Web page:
CUBA supports Jean-Bertrand Aristide's return. There's no equivocation on that point. Citizens and officials here call him the rightful, democratically elected leader of Haiti.
For obvious reasons, Cuba isn't enamored with economic blockades as a tactic for behavior modification. But it's the sudden show of military might to enforce the embargo that makes Cubans particularly uneasy. The swarms of (mostly US) Naval vessels offshore and the gathering of United States troops on Cuban soil are not a welcome development.
``How would you feel if more than 600 enemy troops landed on your east coast?'' queries a party official.
The normal contingent of 2,200 military personnel at the Guantanamo Bay US Naval Base has been beefed up with an extra 600 US Marines. The Marines are there training for the possible evacuation of US citizens from Haiti. The Yankee outpost on Cuba's eastern flank, circumscribed by mine-fields and barbed wire, is about 90 miles from Port-au-Prince and makes for a convenient staging area for the ships enforcing the embargo.
In theory, Cuban officials understand that until Fr. Aristide's return was aborted, the presence of US ships and personnel was part of a United Nations-directed, humanitarian mission. But so was Somalia. Cubans know 600 US soldiers hardly constitute a threat to the 150,000 members of the Cuban armed forces. Still, the Haiti embargo coupled with the 10th anniversary of the US invasion of Grenada (Oct. 25), another neighboring Caribbean island, provides Cubans with an occasion to remember how exposed they are to the whims of the only remaining superpower.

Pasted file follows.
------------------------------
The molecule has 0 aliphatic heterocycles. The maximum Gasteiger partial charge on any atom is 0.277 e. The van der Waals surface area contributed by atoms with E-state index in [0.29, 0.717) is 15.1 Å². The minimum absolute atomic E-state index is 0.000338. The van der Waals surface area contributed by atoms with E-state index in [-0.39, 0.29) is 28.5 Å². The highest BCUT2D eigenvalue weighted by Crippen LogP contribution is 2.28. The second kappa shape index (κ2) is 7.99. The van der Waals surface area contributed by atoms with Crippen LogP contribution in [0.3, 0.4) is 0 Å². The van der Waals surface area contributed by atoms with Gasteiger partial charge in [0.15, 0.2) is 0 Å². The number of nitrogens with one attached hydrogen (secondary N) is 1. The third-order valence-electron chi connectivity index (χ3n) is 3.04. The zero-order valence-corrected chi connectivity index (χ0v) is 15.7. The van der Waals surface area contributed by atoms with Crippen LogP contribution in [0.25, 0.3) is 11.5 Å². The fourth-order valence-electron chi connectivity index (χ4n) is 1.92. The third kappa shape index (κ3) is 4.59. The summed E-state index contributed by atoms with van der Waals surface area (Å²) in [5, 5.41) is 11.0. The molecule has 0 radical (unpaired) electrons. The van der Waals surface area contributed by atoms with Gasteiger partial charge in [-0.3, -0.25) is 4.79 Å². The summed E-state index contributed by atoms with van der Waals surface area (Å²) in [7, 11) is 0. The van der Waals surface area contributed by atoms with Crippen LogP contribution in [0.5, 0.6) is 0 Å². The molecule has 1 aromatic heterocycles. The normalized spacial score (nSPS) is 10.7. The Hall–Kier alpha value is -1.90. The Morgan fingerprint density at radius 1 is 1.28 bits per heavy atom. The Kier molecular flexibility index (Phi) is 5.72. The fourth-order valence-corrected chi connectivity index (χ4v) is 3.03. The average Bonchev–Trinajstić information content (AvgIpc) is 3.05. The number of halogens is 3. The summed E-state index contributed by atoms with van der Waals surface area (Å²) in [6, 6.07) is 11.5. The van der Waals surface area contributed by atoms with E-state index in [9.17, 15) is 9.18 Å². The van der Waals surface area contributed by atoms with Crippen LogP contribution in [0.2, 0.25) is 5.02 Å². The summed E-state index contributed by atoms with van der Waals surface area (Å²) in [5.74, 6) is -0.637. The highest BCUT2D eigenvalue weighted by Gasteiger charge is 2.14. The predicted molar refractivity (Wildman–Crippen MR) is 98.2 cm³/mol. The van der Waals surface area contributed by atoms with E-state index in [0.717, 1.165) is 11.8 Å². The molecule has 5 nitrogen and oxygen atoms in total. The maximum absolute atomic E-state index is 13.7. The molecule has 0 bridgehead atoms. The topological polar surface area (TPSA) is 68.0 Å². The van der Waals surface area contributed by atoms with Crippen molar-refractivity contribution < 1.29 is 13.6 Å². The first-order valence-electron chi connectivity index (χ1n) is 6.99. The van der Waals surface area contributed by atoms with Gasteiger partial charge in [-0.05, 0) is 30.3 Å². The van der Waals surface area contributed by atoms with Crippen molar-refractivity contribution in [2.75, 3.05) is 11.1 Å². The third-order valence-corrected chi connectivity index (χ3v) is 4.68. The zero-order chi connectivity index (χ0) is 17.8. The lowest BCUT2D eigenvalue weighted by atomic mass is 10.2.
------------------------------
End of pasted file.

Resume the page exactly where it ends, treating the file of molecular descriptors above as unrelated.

The presence of US troops serves to validate the siege mentality inculcated in the citizenry by the Cuban government.
For example, although construction materials are scarce here, a network of civil defense tunnels have been built on the island during the last several years. (While waiting for the ``big one'' -
a US attack, the dark caverns are being used to grow edible mushrooms.) At neighborhood government offices in Havana, there are posters with instructions about what to do in case of a bomb attack or poison gas attack. And recently, Cuban troops and citizen's militia held mock battles on Havana side streets as part of the annual National Defense Preparation Day.
Not everyone believes the preparations are necessary. ``I seriously doubt the US would invade. Why would the US want Cuba's problems?'' asks Raul, a bartender at a beachside hotel.
But Raul takes seriously the threats of militant Cuban exile groups in Florida. Earlier this month, a Mexican with US residency was caught at Cuba's Jose Marti International Airport, reportedly attempting to smuggle in grenades and other weapons. And, Alpha 66, a Florida militant group, warned tourists to stay away from Cuban resorts. A year ago, another exile group, Commandos L, strafed a Cuban beachfront hotel with machine gun fire.
The US Neutrality Act bans the launching of attacks on foreign countries from US soil. But US law enforcement officials say they have been largely unsuccessful in prosecuting recent Cuban militant cases.
Some might call Cuban distraction over unchecked US police action paranoia. Maybe so. But Cubans note that they are't the only ones worried. A recent edition of the official Cuban daily, Granma, quotes the foreign ministers of Mexico, Venezuela, and the Dominican Republic as supporting the embargo against Haiti, but warning against any unilateral invasion of foreign territory. In this case, they mean Haiti. But given the record of US incursions, it's a principle devoutly shared in the hemsiphere.